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Mother, 35, discovers her cough that wouldn’t shift is life-threatening LEUKAEMIA

A young mother who thought her lingering cough was her body reacting to the stress of moving across the world was horrified to be told she actually had leukaemia.  

Louise Moreton, 35, who moved from Melbourne to Durham in 2017, was told she needed to start cancer treatment within 48 hours or she could die.

Australian Mrs Moreton, whose husband, Paul, is from northern England, first started suffering with a cough she couldn’t shift.

But when her symptoms developed into inexplicable nosebleeds, weight loss and night sweats, she figured something more serious was wrong and went to a doctor.

Tests revealed she had leukaemia – blood cancer – and doctors said she couldn’t go home and must begin chemotherapy immediately. 

Louise Moreton (right), moved from Melbourne to Durham, the home of her husband, Paul, 35 (left), when she discovered a cough she thought was tiredness was actually cancer

Mrs Moreton, whose husband, Paul, is from northern England, first started suffering with a cough she couldn't shift around a month after her move 

Mrs Moreton, whose husband, Paul, is from northern England, first started suffering with a cough she couldn’t shift around a month after her move 

After tests, Mrs Moreton immediately began treatment – a six week course of chemotherapy, during which time she had to be kept in isolation

After tests, Mrs Moreton immediately began treatment – a six week course of chemotherapy, during which time she had to be kept in isolation

A month after Mrs Moreton, an occupational therapist, had moved to England with her husband and their son, Leo, six, she began feeling run down.

She developed a nasty cough which wouldn’t shift, and figured the stress of her huge move had weakened her immune system and she was suffering with a simple bug.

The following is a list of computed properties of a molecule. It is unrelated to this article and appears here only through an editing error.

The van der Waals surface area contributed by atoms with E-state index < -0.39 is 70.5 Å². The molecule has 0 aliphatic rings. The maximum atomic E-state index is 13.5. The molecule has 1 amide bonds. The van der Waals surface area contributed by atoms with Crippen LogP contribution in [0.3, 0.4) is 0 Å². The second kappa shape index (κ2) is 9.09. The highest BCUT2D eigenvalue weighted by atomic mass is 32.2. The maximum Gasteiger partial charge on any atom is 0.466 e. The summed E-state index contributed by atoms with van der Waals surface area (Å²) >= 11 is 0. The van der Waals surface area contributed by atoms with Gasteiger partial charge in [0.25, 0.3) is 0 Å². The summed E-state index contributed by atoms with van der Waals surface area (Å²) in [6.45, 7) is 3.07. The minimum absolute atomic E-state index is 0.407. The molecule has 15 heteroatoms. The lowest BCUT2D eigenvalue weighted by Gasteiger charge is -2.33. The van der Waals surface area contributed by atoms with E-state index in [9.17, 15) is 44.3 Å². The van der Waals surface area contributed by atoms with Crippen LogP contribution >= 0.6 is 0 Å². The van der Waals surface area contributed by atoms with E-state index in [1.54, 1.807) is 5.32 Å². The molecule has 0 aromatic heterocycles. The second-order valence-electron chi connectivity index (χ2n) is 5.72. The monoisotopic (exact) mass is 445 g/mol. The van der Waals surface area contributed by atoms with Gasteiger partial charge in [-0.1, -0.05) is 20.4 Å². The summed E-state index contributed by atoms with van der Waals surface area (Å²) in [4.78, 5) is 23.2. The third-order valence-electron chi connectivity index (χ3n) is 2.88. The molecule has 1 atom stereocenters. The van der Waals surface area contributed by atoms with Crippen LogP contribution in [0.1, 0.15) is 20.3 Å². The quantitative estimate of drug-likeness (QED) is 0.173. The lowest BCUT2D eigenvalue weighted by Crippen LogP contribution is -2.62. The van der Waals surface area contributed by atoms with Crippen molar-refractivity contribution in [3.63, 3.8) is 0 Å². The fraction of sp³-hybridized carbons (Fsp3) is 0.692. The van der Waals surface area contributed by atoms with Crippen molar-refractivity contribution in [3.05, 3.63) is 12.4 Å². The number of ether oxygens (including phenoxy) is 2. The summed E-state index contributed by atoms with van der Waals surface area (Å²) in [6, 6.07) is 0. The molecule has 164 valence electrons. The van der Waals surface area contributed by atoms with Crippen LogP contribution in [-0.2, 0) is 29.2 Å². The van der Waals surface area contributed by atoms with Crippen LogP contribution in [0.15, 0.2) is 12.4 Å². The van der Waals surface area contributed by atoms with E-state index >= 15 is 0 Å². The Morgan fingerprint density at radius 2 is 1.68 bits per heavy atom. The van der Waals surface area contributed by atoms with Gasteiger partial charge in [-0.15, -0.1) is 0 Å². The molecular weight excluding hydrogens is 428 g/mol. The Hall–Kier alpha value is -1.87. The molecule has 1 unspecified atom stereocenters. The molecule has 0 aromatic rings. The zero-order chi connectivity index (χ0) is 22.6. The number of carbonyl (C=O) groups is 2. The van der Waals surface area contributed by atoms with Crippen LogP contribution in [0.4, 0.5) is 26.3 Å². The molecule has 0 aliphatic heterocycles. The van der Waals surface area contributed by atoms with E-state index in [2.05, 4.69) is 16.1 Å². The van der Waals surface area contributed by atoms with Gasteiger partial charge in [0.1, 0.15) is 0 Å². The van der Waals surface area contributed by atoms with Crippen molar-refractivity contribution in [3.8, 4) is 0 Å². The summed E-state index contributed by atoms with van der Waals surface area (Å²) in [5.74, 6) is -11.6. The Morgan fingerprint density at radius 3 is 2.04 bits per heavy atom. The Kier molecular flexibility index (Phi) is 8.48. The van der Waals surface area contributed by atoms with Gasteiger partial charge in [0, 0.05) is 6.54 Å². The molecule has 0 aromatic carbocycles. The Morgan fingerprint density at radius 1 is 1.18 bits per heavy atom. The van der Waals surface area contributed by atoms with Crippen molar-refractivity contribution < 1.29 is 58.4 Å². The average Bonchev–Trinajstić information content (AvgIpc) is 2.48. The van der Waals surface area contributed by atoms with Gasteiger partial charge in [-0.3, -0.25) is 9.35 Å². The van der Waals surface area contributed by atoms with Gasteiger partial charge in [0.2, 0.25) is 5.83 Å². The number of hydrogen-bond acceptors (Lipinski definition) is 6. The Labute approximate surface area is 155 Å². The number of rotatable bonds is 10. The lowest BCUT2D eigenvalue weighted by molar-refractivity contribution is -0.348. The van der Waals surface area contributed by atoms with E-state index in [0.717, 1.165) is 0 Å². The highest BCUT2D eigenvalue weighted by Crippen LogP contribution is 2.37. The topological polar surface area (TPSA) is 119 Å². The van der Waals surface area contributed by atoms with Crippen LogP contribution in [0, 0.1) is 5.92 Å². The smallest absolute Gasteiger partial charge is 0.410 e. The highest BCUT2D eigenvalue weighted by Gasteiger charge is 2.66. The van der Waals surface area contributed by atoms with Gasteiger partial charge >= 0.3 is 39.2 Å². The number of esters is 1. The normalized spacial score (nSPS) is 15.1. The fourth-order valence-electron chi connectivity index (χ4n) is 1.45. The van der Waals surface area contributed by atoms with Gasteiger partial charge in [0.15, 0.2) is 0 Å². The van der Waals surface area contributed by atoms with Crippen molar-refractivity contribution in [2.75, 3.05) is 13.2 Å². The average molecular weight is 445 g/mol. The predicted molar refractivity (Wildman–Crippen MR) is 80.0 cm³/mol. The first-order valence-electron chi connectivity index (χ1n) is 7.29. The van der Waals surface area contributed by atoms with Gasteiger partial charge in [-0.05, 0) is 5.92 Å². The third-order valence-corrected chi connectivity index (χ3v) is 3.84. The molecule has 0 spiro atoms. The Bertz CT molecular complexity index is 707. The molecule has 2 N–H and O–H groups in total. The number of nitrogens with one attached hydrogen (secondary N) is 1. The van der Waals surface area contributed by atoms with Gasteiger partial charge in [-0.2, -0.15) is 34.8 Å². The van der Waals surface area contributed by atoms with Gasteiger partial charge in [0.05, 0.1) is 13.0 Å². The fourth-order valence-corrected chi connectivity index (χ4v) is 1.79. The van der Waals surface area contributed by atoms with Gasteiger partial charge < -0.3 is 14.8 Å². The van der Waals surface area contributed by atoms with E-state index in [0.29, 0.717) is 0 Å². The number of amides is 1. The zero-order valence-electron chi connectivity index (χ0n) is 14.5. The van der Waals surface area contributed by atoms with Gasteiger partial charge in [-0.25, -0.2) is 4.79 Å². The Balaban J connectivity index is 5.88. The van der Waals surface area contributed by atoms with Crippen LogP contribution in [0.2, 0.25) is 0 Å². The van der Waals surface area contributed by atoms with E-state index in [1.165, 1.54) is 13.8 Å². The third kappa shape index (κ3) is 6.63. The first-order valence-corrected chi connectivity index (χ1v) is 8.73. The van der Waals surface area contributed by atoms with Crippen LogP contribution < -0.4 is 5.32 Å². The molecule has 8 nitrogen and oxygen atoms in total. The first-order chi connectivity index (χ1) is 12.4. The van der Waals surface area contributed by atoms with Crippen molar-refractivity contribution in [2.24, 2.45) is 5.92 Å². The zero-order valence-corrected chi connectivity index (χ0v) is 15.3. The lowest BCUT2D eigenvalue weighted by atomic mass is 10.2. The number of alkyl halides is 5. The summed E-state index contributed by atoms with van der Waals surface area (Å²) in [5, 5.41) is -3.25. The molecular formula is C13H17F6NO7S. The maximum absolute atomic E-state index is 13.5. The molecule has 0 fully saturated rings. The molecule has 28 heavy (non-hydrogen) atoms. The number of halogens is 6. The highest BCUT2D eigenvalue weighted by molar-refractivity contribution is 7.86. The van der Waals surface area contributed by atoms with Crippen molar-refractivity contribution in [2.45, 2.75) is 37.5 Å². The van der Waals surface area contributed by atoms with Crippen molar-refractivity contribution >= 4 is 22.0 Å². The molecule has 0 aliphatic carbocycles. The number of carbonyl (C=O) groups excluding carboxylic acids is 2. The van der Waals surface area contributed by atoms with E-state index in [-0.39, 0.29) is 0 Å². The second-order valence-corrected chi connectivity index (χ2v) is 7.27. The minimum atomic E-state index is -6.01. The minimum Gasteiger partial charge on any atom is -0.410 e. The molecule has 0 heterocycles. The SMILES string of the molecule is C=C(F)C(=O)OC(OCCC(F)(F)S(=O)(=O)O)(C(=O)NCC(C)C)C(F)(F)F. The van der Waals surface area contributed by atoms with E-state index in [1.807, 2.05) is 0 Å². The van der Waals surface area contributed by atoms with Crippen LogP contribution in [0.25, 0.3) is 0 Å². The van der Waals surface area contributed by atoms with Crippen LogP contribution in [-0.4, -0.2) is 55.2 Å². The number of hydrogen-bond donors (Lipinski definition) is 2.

But, after experiencing worrying nose bleeds and night sweats, she had an urgent blood test on November 3, 2017.

From this she was diagnosed with acute myeloid leukaemia, a cancer of the white blood cells, and admitted to Newcastle’s Freeman Hospital for six weeks. 

‘To be told I couldn’t go home and that I needed to start treatment within 48 hours or I’d die was so shocking,’ she said.

‘All I could think about was Leo. We’d all gone from the absolute high of moving to the UK to not knowing if I’d survive.’

Leading up to her mammoth move, Mrs Moreton, who met financier Paul while he was backpacking through Australia in 2007, felt fit and healthy.

She only started to cough and feel run down a month after arriving in the UK, when she also developed daily headaches, leading doctors to believe it was flu.

Mrs Moreton explained: ‘I was very new to the country, so was trying to find a doctor and navigate how the system works over here.

‘I went back and forth to a GP, but they still thought it was just flu.

‘It got to the point where I began to question myself, thinking if this is just a virus like everyone is saying, why am I so weak?’

By late October, Mrs Moreton’s health had rapidly declined, resulting in night sweats, breathlessness and weight loss.

Doctors believed Mrs Moreton, pictured with her son Leo shortly after they arrived in the UK, had the flu until her symptoms developed into weight loss, nosebleeds and night sweats

Doctors believed Mrs Moreton, pictured with her son Leo shortly after they arrived in the UK, had the flu until her symptoms developed into weight loss, nosebleeds and night sweats

Somehow, despite her symptoms making day to day life difficult, Mrs Moreton worked in a hospice for one week before she became too ill, leading to her diagnosis

Somehow, despite her symptoms making day to day life difficult, Mrs Moreton worked in a hospice for one week before she became too ill, leading to her diagnosis

Mrs Moreton, pictured with her son during treatment, was told she would need treatment within 48 hours and wasn't able to return home

Mrs Moreton, pictured with her son during treatment, was told she would need treatment within 48 hours and wasn’t able to return home

WHAT IS ACUTE MYELOID LEUKAEMIA?

Acute myeloid leukaemia (AML) is a type of blood cancer that starts in young white blood cells in the bone marrow.

AML affects around one in 200 men and one in 255 women in the UK at some point in their lives.

Approximately 19,500 new cases occur every year in the US. 

It is most often diagnosed in older people.

Symptoms can include:

  • Fatigue
  • Fever
  • Frequent infections
  • Bruising or bleeding easily, including nosebleeds or heavy periods
  • Weight loss
  • Bone and joint pain
  • Breathlessness
  • Swollen abdomen
  • Pale skin

AML’s exact cause is unclear, however, risks include: